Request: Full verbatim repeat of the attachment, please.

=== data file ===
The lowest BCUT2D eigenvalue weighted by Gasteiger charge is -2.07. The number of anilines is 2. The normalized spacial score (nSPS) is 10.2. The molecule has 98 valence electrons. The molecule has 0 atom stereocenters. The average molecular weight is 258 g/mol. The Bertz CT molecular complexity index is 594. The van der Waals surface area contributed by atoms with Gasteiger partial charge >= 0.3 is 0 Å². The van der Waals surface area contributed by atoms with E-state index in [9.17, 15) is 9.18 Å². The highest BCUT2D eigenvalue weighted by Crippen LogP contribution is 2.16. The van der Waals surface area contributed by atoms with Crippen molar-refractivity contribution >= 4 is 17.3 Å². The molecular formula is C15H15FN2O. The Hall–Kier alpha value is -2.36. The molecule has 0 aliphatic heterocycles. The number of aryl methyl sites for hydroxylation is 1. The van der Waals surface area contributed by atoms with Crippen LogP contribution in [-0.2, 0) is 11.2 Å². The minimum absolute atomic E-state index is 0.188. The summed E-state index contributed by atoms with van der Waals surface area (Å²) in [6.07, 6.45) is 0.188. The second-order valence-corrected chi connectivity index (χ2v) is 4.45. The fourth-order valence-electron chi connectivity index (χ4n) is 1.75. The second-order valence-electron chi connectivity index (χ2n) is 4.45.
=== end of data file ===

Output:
The lowest BCUT2D eigenvalue weighted by Gasteiger charge is -2.07. The number of anilines is 2. The normalized spacial score (nSPS) is 10.2. The molecule has 98 valence electrons. The molecule has 0 atom stereocenters. The average molecular weight is 258 g/mol. The Bertz CT molecular complexity index is 594. The van der Waals surface area contributed by atoms with Gasteiger partial charge >= 0.3 is 0 Å². The van der Waals surface area contributed by atoms with E-state index in [9.17, 15) is 9.18 Å². The highest BCUT2D eigenvalue weighted by Crippen LogP contribution is 2.16. The van der Waals surface area contributed by atoms with Crippen molar-refractivity contribution >= 4 is 17.3 Å². The molecular formula is C15H15FN2O. The Hall–Kier alpha value is -2.36. The molecule has 0 aliphatic heterocycles. The number of aryl methyl sites for hydroxylation is 1. The van der Waals surface area contributed by atoms with Crippen LogP contribution in [-0.2, 0) is 11.2 Å². The minimum absolute atomic E-state index is 0.188. The summed E-state index contributed by atoms with van der Waals surface area (Å²) in [6.07, 6.45) is 0.188. The second-order valence-corrected chi connectivity index (χ2v) is 4.45. The fourth-order valence-electron chi connectivity index (χ4n) is 1.75. The second-order valence-electron chi connectivity index (χ2n) is 4.45.